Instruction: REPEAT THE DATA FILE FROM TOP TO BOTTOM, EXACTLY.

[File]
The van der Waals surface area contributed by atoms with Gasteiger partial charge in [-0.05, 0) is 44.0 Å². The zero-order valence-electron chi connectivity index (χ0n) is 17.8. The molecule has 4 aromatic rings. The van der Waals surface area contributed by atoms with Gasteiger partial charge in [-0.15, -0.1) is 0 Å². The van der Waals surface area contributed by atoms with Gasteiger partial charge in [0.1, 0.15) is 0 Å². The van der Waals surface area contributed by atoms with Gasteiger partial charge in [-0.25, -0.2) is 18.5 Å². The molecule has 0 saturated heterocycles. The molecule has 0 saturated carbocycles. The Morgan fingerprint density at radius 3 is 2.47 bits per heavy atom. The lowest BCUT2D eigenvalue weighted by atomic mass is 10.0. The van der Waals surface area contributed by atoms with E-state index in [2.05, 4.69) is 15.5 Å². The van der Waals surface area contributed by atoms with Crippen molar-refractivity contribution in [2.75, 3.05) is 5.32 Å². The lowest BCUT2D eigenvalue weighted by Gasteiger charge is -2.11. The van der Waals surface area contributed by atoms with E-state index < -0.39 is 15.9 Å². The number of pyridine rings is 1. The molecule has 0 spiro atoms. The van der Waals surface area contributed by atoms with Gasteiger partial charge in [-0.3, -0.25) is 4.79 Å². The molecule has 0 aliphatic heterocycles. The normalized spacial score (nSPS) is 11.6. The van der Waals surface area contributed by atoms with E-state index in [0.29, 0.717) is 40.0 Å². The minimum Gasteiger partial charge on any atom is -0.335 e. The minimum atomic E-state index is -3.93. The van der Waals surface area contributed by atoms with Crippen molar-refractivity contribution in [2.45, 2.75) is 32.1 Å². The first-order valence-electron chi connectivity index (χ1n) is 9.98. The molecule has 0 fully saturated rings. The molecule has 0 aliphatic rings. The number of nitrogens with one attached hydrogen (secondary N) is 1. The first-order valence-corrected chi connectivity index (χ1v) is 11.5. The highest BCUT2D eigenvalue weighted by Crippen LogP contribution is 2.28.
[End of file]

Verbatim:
The van der Waals surface area contributed by atoms with Gasteiger partial charge in [-0.05, 0) is 44.0 Å². The zero-order valence-electron chi connectivity index (χ0n) is 17.8. The molecule has 4 aromatic rings. The van der Waals surface area contributed by atoms with Gasteiger partial charge in [-0.15, -0.1) is 0 Å². The van der Waals surface area contributed by atoms with Gasteiger partial charge in [0.1, 0.15) is 0 Å². The van der Waals surface area contributed by atoms with Gasteiger partial charge in [-0.25, -0.2) is 18.5 Å². The molecule has 0 saturated heterocycles. The molecule has 0 saturated carbocycles. The Morgan fingerprint density at radius 3 is 2.47 bits per heavy atom. The lowest BCUT2D eigenvalue weighted by atomic mass is 10.0. The van der Waals surface area contributed by atoms with E-state index in [2.05, 4.69) is 15.5 Å². The van der Waals surface area contributed by atoms with Crippen molar-refractivity contribution in [2.75, 3.05) is 5.32 Å². The lowest BCUT2D eigenvalue weighted by Gasteiger charge is -2.11. The van der Waals surface area contributed by atoms with E-state index < -0.39 is 15.9 Å². The number of pyridine rings is 1. The molecule has 0 spiro atoms. The van der Waals surface area contributed by atoms with Gasteiger partial charge in [-0.3, -0.25) is 4.79 Å². The molecule has 0 aliphatic heterocycles. The normalized spacial score (nSPS) is 11.6. The van der Waals surface area contributed by atoms with E-state index in [0.29, 0.717) is 40.0 Å². The minimum Gasteiger partial charge on any atom is -0.335 e. The minimum atomic E-state index is -3.93. The van der Waals surface area contributed by atoms with Crippen molar-refractivity contribution in [2.45, 2.75) is 32.1 Å². The first-order valence-electron chi connectivity index (χ1n) is 9.98. The molecule has 0 fully saturated rings. The molecule has 0 aliphatic rings. The number of nitrogens with one attached hydrogen (secondary N) is 1. The first-order valence-corrected chi connectivity index (χ1v) is 11.5. The highest BCUT2D eigenvalue weighted by Crippen LogP contribution is 2.28.